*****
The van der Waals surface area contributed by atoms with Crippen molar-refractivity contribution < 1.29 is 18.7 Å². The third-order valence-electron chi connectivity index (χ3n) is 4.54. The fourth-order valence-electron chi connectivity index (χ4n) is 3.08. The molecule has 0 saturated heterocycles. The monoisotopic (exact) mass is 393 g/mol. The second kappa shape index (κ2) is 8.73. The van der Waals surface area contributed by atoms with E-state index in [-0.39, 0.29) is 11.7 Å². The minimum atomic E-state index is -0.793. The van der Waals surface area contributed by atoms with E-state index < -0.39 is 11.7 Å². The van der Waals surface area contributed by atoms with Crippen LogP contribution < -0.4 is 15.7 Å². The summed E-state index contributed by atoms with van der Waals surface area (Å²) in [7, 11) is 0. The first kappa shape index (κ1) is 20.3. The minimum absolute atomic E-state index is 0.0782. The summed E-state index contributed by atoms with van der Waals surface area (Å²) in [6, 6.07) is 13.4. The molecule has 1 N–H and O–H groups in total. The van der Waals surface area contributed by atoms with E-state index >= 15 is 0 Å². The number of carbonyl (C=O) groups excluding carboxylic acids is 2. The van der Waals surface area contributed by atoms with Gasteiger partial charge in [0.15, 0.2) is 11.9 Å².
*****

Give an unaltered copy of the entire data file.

The van der Waals surface area contributed by atoms with Crippen molar-refractivity contribution < 1.29 is 18.7 Å². The third-order valence-electron chi connectivity index (χ3n) is 4.54. The fourth-order valence-electron chi connectivity index (χ4n) is 3.08. The molecule has 0 saturated heterocycles. The monoisotopic (exact) mass is 393 g/mol. The second kappa shape index (κ2) is 8.73. The van der Waals surface area contributed by atoms with E-state index in [-0.39, 0.29) is 11.7 Å². The minimum atomic E-state index is -0.793. The van der Waals surface area contributed by atoms with E-state index < -0.39 is 11.7 Å². The van der Waals surface area contributed by atoms with Crippen LogP contribution < -0.4 is 15.7 Å². The summed E-state index contributed by atoms with van der Waals surface area (Å²) in [7, 11) is 0. The first kappa shape index (κ1) is 20.3. The minimum absolute atomic E-state index is 0.0782. The summed E-state index contributed by atoms with van der Waals surface area (Å²) in [6, 6.07) is 13.4. The molecule has 1 N–H and O–H groups in total. The van der Waals surface area contributed by atoms with E-state index >= 15 is 0 Å². The number of carbonyl (C=O) groups excluding carboxylic acids is 2. The van der Waals surface area contributed by atoms with Gasteiger partial charge in [0.15, 0.2) is 11.9 Å².